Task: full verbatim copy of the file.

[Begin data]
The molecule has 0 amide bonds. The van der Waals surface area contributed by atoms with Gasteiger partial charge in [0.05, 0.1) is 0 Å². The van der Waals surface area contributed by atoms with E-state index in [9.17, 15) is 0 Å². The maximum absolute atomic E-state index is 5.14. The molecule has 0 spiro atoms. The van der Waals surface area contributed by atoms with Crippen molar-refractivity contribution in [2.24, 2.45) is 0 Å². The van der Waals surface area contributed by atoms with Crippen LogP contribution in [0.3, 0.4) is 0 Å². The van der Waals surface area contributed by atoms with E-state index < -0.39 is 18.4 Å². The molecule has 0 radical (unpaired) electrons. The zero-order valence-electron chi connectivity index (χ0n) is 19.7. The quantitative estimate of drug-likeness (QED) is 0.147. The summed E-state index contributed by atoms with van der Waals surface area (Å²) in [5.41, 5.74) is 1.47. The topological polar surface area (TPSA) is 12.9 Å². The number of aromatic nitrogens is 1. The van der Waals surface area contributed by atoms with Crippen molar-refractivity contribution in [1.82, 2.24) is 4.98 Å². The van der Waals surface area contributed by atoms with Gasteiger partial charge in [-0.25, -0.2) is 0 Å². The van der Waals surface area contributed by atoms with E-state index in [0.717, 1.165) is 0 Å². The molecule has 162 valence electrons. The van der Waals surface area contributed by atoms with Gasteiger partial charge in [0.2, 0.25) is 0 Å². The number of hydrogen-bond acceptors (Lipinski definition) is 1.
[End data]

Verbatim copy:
The molecule has 0 amide bonds. The van der Waals surface area contributed by atoms with Gasteiger partial charge in [0.05, 0.1) is 0 Å². The van der Waals surface area contributed by atoms with E-state index in [9.17, 15) is 0 Å². The maximum absolute atomic E-state index is 5.14. The molecule has 0 spiro atoms. The van der Waals surface area contributed by atoms with Crippen molar-refractivity contribution in [2.24, 2.45) is 0 Å². The van der Waals surface area contributed by atoms with Crippen LogP contribution in [0.3, 0.4) is 0 Å². The van der Waals surface area contributed by atoms with E-state index < -0.39 is 18.4 Å². The molecule has 0 radical (unpaired) electrons. The zero-order valence-electron chi connectivity index (χ0n) is 19.7. The quantitative estimate of drug-likeness (QED) is 0.147. The summed E-state index contributed by atoms with van der Waals surface area (Å²) in [5.41, 5.74) is 1.47. The topological polar surface area (TPSA) is 12.9 Å². The number of aromatic nitrogens is 1. The van der Waals surface area contributed by atoms with Crippen molar-refractivity contribution in [1.82, 2.24) is 4.98 Å². The van der Waals surface area contributed by atoms with Gasteiger partial charge in [-0.25, -0.2) is 0 Å². The van der Waals surface area contributed by atoms with E-state index in [0.717, 1.165) is 0 Å². The molecule has 162 valence electrons. The van der Waals surface area contributed by atoms with Gasteiger partial charge in [0.2, 0.25) is 0 Å². The number of hydrogen-bond acceptors (Lipinski definition) is 1.